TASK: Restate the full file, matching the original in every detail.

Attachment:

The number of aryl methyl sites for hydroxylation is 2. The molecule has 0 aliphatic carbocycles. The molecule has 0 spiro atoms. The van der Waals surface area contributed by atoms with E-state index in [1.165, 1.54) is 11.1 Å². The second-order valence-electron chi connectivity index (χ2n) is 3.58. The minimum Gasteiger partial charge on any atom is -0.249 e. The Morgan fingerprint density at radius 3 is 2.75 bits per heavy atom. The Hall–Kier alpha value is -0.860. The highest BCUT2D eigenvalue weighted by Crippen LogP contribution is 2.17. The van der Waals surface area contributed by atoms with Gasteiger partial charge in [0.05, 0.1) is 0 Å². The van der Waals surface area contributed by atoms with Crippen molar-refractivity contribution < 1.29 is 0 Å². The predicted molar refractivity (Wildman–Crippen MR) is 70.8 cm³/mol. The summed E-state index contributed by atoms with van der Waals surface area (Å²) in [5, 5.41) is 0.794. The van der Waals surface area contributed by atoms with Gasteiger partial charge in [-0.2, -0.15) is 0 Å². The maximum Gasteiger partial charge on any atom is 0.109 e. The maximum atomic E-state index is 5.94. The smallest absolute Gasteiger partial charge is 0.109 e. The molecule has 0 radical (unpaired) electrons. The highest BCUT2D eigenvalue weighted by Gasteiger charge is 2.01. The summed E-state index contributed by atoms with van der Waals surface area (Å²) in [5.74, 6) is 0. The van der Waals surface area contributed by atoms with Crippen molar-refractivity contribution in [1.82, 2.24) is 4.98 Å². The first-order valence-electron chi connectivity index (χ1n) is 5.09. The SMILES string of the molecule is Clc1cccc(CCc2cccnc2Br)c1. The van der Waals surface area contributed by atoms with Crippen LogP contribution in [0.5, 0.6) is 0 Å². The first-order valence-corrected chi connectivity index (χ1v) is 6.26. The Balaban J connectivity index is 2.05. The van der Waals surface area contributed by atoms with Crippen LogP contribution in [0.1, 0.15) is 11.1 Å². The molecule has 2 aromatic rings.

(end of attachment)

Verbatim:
The number of aryl methyl sites for hydroxylation is 2. The molecule has 0 aliphatic carbocycles. The molecule has 0 spiro atoms. The van der Waals surface area contributed by atoms with E-state index in [1.165, 1.54) is 11.1 Å². The second-order valence-electron chi connectivity index (χ2n) is 3.58. The minimum Gasteiger partial charge on any atom is -0.249 e. The Morgan fingerprint density at radius 3 is 2.75 bits per heavy atom. The Hall–Kier alpha value is -0.860. The highest BCUT2D eigenvalue weighted by Crippen LogP contribution is 2.17. The van der Waals surface area contributed by atoms with Gasteiger partial charge in [0.05, 0.1) is 0 Å². The van der Waals surface area contributed by atoms with Crippen molar-refractivity contribution < 1.29 is 0 Å². The predicted molar refractivity (Wildman–Crippen MR) is 70.8 cm³/mol. The summed E-state index contributed by atoms with van der Waals surface area (Å²) in [5, 5.41) is 0.794. The van der Waals surface area contributed by atoms with Gasteiger partial charge in [-0.2, -0.15) is 0 Å². The maximum Gasteiger partial charge on any atom is 0.109 e. The maximum atomic E-state index is 5.94. The smallest absolute Gasteiger partial charge is 0.109 e. The molecule has 0 radical (unpaired) electrons. The highest BCUT2D eigenvalue weighted by Gasteiger charge is 2.01. The summed E-state index contributed by atoms with van der Waals surface area (Å²) in [5.74, 6) is 0. The van der Waals surface area contributed by atoms with Crippen molar-refractivity contribution in [1.82, 2.24) is 4.98 Å². The first-order valence-electron chi connectivity index (χ1n) is 5.09. The SMILES string of the molecule is Clc1cccc(CCc2cccnc2Br)c1. The van der Waals surface area contributed by atoms with Crippen LogP contribution in [0.5, 0.6) is 0 Å². The first-order valence-corrected chi connectivity index (χ1v) is 6.26. The Balaban J connectivity index is 2.05. The van der Waals surface area contributed by atoms with Crippen LogP contribution in [0.1, 0.15) is 11.1 Å². The molecule has 2 aromatic rings.